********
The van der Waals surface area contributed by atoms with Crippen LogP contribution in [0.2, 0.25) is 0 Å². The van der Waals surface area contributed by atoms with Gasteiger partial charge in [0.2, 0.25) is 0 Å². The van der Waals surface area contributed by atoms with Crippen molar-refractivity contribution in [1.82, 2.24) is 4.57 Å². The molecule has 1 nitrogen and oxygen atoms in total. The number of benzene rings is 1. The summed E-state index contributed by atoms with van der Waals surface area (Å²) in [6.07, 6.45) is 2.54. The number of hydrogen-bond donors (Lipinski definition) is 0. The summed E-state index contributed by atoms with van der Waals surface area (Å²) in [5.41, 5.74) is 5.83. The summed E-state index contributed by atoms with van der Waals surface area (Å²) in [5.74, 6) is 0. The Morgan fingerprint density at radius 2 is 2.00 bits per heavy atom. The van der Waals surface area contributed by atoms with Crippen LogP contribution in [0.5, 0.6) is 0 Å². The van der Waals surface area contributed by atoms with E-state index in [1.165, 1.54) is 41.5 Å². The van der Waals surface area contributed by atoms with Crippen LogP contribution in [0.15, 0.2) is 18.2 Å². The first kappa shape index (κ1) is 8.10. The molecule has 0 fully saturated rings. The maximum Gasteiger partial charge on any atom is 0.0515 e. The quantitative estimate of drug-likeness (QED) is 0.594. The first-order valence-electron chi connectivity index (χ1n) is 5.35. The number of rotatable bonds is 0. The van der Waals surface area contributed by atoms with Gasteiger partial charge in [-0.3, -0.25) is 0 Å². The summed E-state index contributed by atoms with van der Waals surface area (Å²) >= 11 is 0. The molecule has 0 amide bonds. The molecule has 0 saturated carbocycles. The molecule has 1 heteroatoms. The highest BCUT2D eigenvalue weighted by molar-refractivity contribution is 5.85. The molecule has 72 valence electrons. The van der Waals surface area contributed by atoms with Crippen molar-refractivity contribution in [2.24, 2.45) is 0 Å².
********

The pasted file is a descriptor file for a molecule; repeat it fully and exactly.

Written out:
The van der Waals surface area contributed by atoms with Crippen LogP contribution in [0.2, 0.25) is 0 Å². The van der Waals surface area contributed by atoms with Gasteiger partial charge in [0.2, 0.25) is 0 Å². The van der Waals surface area contributed by atoms with Crippen molar-refractivity contribution in [1.82, 2.24) is 4.57 Å². The molecule has 1 nitrogen and oxygen atoms in total. The number of benzene rings is 1. The summed E-state index contributed by atoms with van der Waals surface area (Å²) in [6.07, 6.45) is 2.54. The number of hydrogen-bond donors (Lipinski definition) is 0. The summed E-state index contributed by atoms with van der Waals surface area (Å²) in [5.41, 5.74) is 5.83. The summed E-state index contributed by atoms with van der Waals surface area (Å²) in [5.74, 6) is 0. The Morgan fingerprint density at radius 2 is 2.00 bits per heavy atom. The van der Waals surface area contributed by atoms with Crippen LogP contribution in [0.5, 0.6) is 0 Å². The van der Waals surface area contributed by atoms with E-state index in [1.165, 1.54) is 41.5 Å². The van der Waals surface area contributed by atoms with Crippen LogP contribution in [0.15, 0.2) is 18.2 Å². The first kappa shape index (κ1) is 8.10. The molecule has 0 fully saturated rings. The maximum Gasteiger partial charge on any atom is 0.0515 e. The quantitative estimate of drug-likeness (QED) is 0.594. The first-order valence-electron chi connectivity index (χ1n) is 5.35. The number of rotatable bonds is 0. The van der Waals surface area contributed by atoms with Gasteiger partial charge in [-0.3, -0.25) is 0 Å². The summed E-state index contributed by atoms with van der Waals surface area (Å²) >= 11 is 0. The molecule has 0 amide bonds. The molecule has 0 saturated carbocycles. The molecule has 1 heteroatoms. The highest BCUT2D eigenvalue weighted by molar-refractivity contribution is 5.85. The molecule has 72 valence electrons. The van der Waals surface area contributed by atoms with Crippen molar-refractivity contribution in [2.24, 2.45) is 0 Å².